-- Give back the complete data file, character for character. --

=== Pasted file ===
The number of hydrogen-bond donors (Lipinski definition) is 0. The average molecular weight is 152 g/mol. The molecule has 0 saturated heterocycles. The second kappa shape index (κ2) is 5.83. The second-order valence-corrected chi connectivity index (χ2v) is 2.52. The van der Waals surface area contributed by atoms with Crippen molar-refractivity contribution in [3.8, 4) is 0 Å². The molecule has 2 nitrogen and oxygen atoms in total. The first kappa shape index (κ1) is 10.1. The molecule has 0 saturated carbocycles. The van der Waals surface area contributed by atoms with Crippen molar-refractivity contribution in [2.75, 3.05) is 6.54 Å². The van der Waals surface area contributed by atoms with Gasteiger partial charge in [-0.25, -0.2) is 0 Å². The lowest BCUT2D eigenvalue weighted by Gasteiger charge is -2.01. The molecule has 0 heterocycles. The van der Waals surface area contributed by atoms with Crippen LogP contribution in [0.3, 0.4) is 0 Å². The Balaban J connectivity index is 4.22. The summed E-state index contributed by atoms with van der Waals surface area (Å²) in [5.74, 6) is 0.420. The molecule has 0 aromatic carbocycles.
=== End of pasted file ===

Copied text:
The number of hydrogen-bond donors (Lipinski definition) is 0. The average molecular weight is 152 g/mol. The molecule has 0 saturated heterocycles. The second kappa shape index (κ2) is 5.83. The second-order valence-corrected chi connectivity index (χ2v) is 2.52. The van der Waals surface area contributed by atoms with Crippen molar-refractivity contribution in [3.8, 4) is 0 Å². The molecule has 2 nitrogen and oxygen atoms in total. The first kappa shape index (κ1) is 10.1. The molecule has 0 saturated carbocycles. The van der Waals surface area contributed by atoms with Crippen molar-refractivity contribution in [2.75, 3.05) is 6.54 Å². The van der Waals surface area contributed by atoms with Gasteiger partial charge in [-0.25, -0.2) is 0 Å². The lowest BCUT2D eigenvalue weighted by Gasteiger charge is -2.01. The molecule has 0 heterocycles. The van der Waals surface area contributed by atoms with Crippen LogP contribution in [0.3, 0.4) is 0 Å². The Balaban J connectivity index is 4.22. The summed E-state index contributed by atoms with van der Waals surface area (Å²) in [5.74, 6) is 0.420. The molecule has 0 aromatic carbocycles.